Five ways to make money as an artist without a gallery

We all want to do what we love, and if you’re an artist it can be challenging to earn an income from art. Some people decide to get a “regular” job and so their art on the side, either as a hobby or for side income

But, what if you really want to be a full time artist? It is possible to make an income as an artist, but the term starving artist didn’t just come from nowhere! You have to work very hard, both at your art skills and at your business, in order to make decent money as an artist.

When I first started seriously working at making money with my art, I decided to make goals for how much money i wanted to make in the coming years. So, the first year I said $500. Then the next year I wanted to double that. And double it again every year for five years. I managed to reach that goal, and more! Here are five ways that I have found to be very viable ways to make money as an artist, without using galleries:

1. Find niches online

This strategy has worked every time I’ve tried it. Let’s say that you paint a lot of deer, go to hunting forums and websites and show them examples of your deer art. Or you can just start posting, and have a sample painting and website on your signature.

I live on a hobby farm and have lots of opportunities to sketch and paint our animals. By going on farming and homesteading forums, I sold two paintings and got a commission with just one post! Identify the people that would love your art and bring it to them! Chances are, at the right price, you will sell something and may even make valuable long term customers!

2. Ask cafes, restaurants and bars

I’ve had my artwork hung up in lots of coffee shops, restaurants and bars. I’ve made a sale in all but one of these, and the best part is that it is usually free. It should be seen as a sort of mutually beneficial agreement. The shop gets free wall decor and you get your artwork out there and possibly some sales! It’s a very low risk way to market your art. Just make sure every piece is framed and wired, and that you identify the artwork in some way with your contact information.

If you frequent any little shops, just ask! The worst they can say is no.

3. Consider illustration

For almost six years, I’ve been illustrating children’s books for a wonderful publishing company. It is fun work, and helps bring in additional income with my art. It’s all done under contract, so unlike some commissioned work you dont have to worry at all about not getting paid, or other shady endings to the deal. (Believe me, I’ve experienced commissions gone wrong!)

Almost all of the large publishing houses get innumerable submissions.  I’m not saying you won’t get hired, but the chances of it aren’t very high. It also takes a lot of effort to send in the mail packets that some of them require. Online submissions are so much easier, so I always try to stick to places that accept them. If you can find any local, smaller publishers give them a try! Not only will you be supporting a small business, you also increase your odds of having your work looked at.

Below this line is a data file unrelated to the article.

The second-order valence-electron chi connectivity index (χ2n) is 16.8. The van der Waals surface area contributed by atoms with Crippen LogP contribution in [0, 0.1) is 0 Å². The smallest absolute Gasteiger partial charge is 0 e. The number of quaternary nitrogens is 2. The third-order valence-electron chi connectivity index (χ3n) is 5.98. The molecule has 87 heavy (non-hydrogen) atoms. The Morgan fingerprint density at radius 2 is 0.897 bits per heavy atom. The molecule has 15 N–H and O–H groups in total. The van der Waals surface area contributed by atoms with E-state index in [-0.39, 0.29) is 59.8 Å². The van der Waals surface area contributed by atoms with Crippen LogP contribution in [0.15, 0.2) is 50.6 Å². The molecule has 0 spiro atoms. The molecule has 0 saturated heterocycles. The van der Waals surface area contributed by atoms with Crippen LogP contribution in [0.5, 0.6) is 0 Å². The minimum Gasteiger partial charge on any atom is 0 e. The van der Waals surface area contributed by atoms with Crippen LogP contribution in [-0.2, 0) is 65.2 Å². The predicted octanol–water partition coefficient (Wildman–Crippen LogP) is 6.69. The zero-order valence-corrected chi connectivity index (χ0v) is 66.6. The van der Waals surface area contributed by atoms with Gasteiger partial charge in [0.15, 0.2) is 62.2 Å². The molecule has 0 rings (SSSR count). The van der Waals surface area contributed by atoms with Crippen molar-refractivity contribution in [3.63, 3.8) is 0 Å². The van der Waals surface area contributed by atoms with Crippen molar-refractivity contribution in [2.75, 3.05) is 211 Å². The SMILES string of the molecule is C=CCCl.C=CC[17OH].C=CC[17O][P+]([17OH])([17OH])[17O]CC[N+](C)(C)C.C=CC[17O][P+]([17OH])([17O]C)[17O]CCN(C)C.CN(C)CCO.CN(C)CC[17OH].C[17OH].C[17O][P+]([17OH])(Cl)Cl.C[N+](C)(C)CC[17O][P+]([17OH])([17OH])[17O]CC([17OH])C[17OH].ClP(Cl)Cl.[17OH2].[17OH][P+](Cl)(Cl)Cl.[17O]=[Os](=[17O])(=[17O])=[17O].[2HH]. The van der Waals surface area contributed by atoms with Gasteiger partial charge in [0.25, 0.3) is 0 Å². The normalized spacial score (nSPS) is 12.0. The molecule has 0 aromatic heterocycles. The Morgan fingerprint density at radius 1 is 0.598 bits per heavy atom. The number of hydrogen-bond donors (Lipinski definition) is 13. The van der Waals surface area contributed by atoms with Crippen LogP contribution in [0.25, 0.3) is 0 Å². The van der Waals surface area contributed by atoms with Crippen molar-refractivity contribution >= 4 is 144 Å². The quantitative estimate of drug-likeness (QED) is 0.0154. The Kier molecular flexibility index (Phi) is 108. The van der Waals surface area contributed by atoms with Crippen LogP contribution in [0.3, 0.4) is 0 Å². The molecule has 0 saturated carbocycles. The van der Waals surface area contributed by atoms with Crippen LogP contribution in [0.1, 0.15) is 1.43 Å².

4. Teach art classes

There are some franchises that offer art classes to after school kids and don’t require a degree. Before we moved way out in the boonies, I got hired to do these classes. Unfortunately, I never got to teach any since we ended up moving that summer, but I think it would have been great fun teaching kids art and making a little money in the process!

My artist friend Anna Murfield of Crooked Feather Studios has started doing wine and paint nights. People love this concept, and are so proud of their paintings at the end. She shows them how to paint a subject step by step, so even someone that has never picked up a brush can paint a beautiful piece of art! You can read more about her art at and follow her on Instagram @annamurfield

5. Check Craigslist 

You have to use some caution when using Craigslist,  as there can be scammers. But there are some cool opportunities for artists on here. I’ve found some unique ways to make money with my art from checking Craigslist, from cafes looking for some art to display to even getting my first solo show at a gallery! This really shouldn’t be passed up if you are trying to find new ways to get your art out in the world. Just use common sense, and if it sounds too good to be true, I’d say steer clear.

First solo show!

I think by trying these ideas out, you will find that your art income increases! I have four kids and homeschool them, so I can’t devote much time to my art.  I was very encouraged at my income growth before I had my last two babies and had to step back from my art for a while. But, once they are a little older I think I can jump back in and start increasing my sales again

Have you found any creative ways to make money with your art?



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